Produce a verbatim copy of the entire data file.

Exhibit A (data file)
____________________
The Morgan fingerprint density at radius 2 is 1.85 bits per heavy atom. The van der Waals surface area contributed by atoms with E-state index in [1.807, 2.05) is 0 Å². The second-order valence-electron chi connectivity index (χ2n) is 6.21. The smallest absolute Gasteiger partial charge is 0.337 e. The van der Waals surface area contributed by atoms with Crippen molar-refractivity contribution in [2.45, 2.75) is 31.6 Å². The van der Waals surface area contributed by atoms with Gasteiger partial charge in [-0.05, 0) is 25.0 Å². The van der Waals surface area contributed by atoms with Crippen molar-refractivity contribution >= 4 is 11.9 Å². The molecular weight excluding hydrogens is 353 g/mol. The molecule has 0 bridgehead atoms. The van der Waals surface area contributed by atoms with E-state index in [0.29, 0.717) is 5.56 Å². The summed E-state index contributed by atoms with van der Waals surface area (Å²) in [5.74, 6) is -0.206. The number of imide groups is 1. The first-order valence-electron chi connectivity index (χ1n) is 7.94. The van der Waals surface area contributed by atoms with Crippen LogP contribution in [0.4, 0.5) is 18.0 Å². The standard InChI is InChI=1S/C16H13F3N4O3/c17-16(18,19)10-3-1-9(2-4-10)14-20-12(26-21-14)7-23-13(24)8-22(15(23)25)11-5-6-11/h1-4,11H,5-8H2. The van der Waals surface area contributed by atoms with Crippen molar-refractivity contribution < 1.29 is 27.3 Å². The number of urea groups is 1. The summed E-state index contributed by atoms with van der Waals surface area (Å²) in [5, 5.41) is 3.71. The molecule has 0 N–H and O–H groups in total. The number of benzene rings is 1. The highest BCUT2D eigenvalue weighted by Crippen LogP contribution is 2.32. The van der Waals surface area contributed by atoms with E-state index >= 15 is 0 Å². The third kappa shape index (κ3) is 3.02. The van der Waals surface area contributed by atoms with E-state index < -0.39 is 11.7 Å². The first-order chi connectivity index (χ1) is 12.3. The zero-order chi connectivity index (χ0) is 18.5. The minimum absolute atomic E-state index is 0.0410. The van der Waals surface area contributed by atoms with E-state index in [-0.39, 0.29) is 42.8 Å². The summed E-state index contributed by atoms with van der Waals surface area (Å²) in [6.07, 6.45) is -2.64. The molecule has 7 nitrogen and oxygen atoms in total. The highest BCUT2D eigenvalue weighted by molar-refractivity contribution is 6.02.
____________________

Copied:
The Morgan fingerprint density at radius 2 is 1.85 bits per heavy atom. The van der Waals surface area contributed by atoms with E-state index in [1.807, 2.05) is 0 Å². The second-order valence-electron chi connectivity index (χ2n) is 6.21. The smallest absolute Gasteiger partial charge is 0.337 e. The van der Waals surface area contributed by atoms with Crippen molar-refractivity contribution in [2.45, 2.75) is 31.6 Å². The van der Waals surface area contributed by atoms with Gasteiger partial charge in [-0.05, 0) is 25.0 Å². The van der Waals surface area contributed by atoms with Crippen molar-refractivity contribution >= 4 is 11.9 Å². The molecular weight excluding hydrogens is 353 g/mol. The molecule has 0 bridgehead atoms. The van der Waals surface area contributed by atoms with E-state index in [0.29, 0.717) is 5.56 Å². The summed E-state index contributed by atoms with van der Waals surface area (Å²) in [5.74, 6) is -0.206. The number of imide groups is 1. The first-order valence-electron chi connectivity index (χ1n) is 7.94. The van der Waals surface area contributed by atoms with Crippen LogP contribution in [0.4, 0.5) is 18.0 Å². The standard InChI is InChI=1S/C16H13F3N4O3/c17-16(18,19)10-3-1-9(2-4-10)14-20-12(26-21-14)7-23-13(24)8-22(15(23)25)11-5-6-11/h1-4,11H,5-8H2. The van der Waals surface area contributed by atoms with Crippen molar-refractivity contribution < 1.29 is 27.3 Å². The number of urea groups is 1. The summed E-state index contributed by atoms with van der Waals surface area (Å²) in [5, 5.41) is 3.71. The molecule has 0 N–H and O–H groups in total. The number of benzene rings is 1. The highest BCUT2D eigenvalue weighted by Crippen LogP contribution is 2.32. The van der Waals surface area contributed by atoms with E-state index >= 15 is 0 Å². The third kappa shape index (κ3) is 3.02. The van der Waals surface area contributed by atoms with E-state index < -0.39 is 11.7 Å². The first-order chi connectivity index (χ1) is 12.3. The zero-order chi connectivity index (χ0) is 18.5. The minimum absolute atomic E-state index is 0.0410. The van der Waals surface area contributed by atoms with E-state index in [-0.39, 0.29) is 42.8 Å². The summed E-state index contributed by atoms with van der Waals surface area (Å²) in [6.07, 6.45) is -2.64. The molecule has 7 nitrogen and oxygen atoms in total. The highest BCUT2D eigenvalue weighted by molar-refractivity contribution is 6.02.